Students

About 48% of the student body are women; 60%, minorities; 1%, African American; 54%, Asian American; 2%, Hispanic; and 1%, Native American. The majority of students come from Hawaii (83%). The average age of entering students is 26; age range is 22 to 59. About 20% of students enter directly from undergraduate school, 10% have a graduate degree, and 63% have worked full-time prior to entering law school. About 5% drop out after the first year for academic or personal reasons; 92% remain to receive a law degree.

Students edit the University of Hawaii Law Review and the Asian Pacific Law Policy Journal. Students participate in the annual Susan McKay Moot Court Competition, held internationally and in Honolulu; the Environmental Law Moot Court, held in New York; and the Jessup International Moot Court competition. Other competitions include client counseling and Mock Trial. Law student organizations include the Student Bar Association, Environmental Law Society, and Hawaii Association of Women Law Students. Local chapters of national associations include the American Inns of Court, ABA-Student Division, and Phi Delta Phi, Rutherford chapter.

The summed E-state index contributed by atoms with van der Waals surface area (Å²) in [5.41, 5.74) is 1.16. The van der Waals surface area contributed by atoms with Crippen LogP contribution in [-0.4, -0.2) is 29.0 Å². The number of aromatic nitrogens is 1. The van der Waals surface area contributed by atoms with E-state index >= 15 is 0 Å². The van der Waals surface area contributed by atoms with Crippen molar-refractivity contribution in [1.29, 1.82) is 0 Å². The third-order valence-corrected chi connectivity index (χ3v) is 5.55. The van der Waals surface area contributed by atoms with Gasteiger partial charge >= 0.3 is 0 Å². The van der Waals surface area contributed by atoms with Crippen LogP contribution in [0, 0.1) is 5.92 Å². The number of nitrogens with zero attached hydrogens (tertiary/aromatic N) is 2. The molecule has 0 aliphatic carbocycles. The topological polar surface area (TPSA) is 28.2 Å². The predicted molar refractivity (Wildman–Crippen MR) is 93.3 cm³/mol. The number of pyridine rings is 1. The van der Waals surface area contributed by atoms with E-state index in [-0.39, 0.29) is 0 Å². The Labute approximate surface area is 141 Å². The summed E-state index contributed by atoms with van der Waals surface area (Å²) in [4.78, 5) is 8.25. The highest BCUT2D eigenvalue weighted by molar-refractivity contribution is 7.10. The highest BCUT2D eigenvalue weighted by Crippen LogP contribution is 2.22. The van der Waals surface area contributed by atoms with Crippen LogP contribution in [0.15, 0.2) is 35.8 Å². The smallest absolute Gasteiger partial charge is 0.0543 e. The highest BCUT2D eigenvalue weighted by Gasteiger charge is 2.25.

The law school operates on a traditional semester basis. Courses for full-time students are offered primarily during the day, with a few evening courses and must be completed within 5 years. There is no part-time program. New students are admitted in the fall. There is a summer session. Transferable summer courses are offered.